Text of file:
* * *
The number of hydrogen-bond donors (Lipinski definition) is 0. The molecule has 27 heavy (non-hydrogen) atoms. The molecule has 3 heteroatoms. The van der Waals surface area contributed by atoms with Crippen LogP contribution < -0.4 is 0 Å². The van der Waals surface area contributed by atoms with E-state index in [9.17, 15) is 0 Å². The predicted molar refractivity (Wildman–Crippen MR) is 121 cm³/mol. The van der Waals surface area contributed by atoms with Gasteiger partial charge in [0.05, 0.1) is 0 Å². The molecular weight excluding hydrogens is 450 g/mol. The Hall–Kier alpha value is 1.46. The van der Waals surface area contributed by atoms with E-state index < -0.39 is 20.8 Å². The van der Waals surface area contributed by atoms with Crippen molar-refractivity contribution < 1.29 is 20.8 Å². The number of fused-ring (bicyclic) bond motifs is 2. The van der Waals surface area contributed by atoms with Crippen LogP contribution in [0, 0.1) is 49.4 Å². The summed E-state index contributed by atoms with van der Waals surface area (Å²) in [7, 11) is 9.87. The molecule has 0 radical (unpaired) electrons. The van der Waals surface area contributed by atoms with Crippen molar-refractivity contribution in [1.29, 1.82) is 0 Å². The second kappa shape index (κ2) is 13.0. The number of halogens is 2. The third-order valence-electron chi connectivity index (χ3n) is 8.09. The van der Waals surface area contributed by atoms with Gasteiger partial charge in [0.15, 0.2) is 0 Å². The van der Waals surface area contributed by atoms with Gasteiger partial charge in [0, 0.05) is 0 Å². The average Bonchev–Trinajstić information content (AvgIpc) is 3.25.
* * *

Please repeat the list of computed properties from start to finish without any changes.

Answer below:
The number of hydrogen-bond donors (Lipinski definition) is 0. The molecule has 27 heavy (non-hydrogen) atoms. The molecule has 3 heteroatoms. The van der Waals surface area contributed by atoms with Crippen LogP contribution < -0.4 is 0 Å². The van der Waals surface area contributed by atoms with E-state index in [9.17, 15) is 0 Å². The predicted molar refractivity (Wildman–Crippen MR) is 121 cm³/mol. The van der Waals surface area contributed by atoms with Gasteiger partial charge in [0.05, 0.1) is 0 Å². The molecular weight excluding hydrogens is 450 g/mol. The Hall–Kier alpha value is 1.46. The van der Waals surface area contributed by atoms with E-state index < -0.39 is 20.8 Å². The van der Waals surface area contributed by atoms with Crippen molar-refractivity contribution < 1.29 is 20.8 Å². The number of fused-ring (bicyclic) bond motifs is 2. The van der Waals surface area contributed by atoms with Crippen LogP contribution in [0, 0.1) is 49.4 Å². The summed E-state index contributed by atoms with van der Waals surface area (Å²) in [7, 11) is 9.87. The molecule has 0 radical (unpaired) electrons. The van der Waals surface area contributed by atoms with Crippen molar-refractivity contribution in [1.29, 1.82) is 0 Å². The second kappa shape index (κ2) is 13.0. The number of halogens is 2. The third-order valence-electron chi connectivity index (χ3n) is 8.09. The van der Waals surface area contributed by atoms with Gasteiger partial charge in [0.15, 0.2) is 0 Å². The van der Waals surface area contributed by atoms with Gasteiger partial charge in [0, 0.05) is 0 Å². The average Bonchev–Trinajstić information content (AvgIpc) is 3.25.